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Netflix Wants To Make It Easier To Stream On Flights

Being at 30,000-feet doesn't have to put an end to your binge-watching.

Netflix has set a goal for 2018 — call it an early New Year’s resolution. The company plans to make it easier for customers to stream on their phones or tablets without having high-quality Wi-Fi in hopes that more airlines will partner with the streaming service, Mashable.com reports.

This means that in addition to any in-flight entertainment your airline offers, you could easily stream your favorite Netflix show during your flight.

Variety reports that if Netflix makes it easier to stream from your phone, airline carriers can offer more affordable or even free Wi-Fi to its customers and save the airline money in the process. It’s a win-win-win all the way around — if airlines are willing to hop on board the idea, that is.

Netflix

Back in 2015, Netflix partnered with Virgin America to offer free Wi-Fi to Netflix subscribers, TheVerge.com explained. Since then, the company started similar services with Aeromexico, Qantas and Virgin Australia.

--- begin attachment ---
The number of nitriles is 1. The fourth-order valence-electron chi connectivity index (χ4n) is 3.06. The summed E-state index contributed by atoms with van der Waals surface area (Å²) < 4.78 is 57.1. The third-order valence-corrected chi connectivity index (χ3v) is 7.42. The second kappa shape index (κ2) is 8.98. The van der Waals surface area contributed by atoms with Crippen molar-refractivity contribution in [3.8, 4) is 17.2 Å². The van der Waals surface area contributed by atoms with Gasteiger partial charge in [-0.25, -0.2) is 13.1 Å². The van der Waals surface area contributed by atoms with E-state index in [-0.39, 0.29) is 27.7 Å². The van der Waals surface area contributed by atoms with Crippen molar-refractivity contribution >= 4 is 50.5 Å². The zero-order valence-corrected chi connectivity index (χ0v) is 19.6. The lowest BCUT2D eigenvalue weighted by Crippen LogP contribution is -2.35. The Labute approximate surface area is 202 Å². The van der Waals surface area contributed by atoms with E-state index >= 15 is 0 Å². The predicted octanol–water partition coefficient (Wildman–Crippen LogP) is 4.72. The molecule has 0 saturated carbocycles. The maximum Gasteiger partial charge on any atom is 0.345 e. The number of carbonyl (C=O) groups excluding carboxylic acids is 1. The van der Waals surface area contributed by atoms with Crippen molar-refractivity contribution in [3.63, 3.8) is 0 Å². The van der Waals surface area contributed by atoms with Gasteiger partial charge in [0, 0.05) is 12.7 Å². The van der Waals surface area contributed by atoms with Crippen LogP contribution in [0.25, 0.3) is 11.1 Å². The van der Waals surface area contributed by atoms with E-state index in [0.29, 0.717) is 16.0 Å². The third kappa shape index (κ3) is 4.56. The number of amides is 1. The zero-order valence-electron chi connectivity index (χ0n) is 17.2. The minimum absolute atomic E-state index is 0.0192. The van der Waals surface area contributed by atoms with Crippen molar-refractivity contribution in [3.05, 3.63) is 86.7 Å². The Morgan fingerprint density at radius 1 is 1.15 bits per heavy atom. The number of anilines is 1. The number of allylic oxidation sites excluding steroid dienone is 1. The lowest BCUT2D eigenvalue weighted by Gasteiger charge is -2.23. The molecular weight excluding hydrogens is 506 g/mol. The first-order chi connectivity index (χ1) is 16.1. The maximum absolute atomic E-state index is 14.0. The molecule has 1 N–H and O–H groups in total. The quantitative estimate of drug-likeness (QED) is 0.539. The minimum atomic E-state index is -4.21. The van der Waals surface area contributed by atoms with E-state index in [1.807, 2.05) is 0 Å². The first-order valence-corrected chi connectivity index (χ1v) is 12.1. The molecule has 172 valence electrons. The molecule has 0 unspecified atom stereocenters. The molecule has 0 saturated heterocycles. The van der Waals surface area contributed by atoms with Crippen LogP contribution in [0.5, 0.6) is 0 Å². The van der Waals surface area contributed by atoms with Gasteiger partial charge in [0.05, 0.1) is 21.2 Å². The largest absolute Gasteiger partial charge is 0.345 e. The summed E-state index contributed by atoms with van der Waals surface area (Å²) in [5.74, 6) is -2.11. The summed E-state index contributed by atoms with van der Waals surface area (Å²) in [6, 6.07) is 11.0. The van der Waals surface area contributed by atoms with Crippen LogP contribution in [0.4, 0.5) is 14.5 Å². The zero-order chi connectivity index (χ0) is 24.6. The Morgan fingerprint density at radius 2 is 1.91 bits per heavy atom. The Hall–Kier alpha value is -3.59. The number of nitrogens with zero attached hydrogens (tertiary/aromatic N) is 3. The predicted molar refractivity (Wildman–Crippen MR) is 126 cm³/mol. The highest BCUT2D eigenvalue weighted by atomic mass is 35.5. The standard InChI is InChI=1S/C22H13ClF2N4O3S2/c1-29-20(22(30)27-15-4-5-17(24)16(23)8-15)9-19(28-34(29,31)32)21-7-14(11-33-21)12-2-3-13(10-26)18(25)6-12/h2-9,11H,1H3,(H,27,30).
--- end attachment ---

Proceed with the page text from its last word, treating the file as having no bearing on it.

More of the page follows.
Continuing to work with airlines to offer accessible in-flight streaming seems to be the next logical step, given the public’s constant demand for entertainment via the Internet.

Those who have been lucky enough to try the service via airlines such as Virgin America have nothing but great things to say about it.

“It’s the best thing to happen to air travel,” one Twitter user wrote. “Four hour flight literally flew by.”

And for those just hearing the news that Netflix plans to expand the roster of airlines that provide this service, well, let’s just say they can’t wait to press the “continue watching” button.

Virgin America saw signing this Netflix deal as inevitable. “As Wi-Fi becomes more ubiquitous, it’s going to be increasingly possible for members to enjoy Netflix wherever they want,” Bill Holmes, Netflix’s global head of business development, told Variety. “We’re delighted to partner with Virgin America to extend the joy of Netflix to our members at 35,000 feet.”

Here’s hoping more airlines start to feel the same way! Then, your four-hour flight won’t have to interrupt your binge-watching. Finally.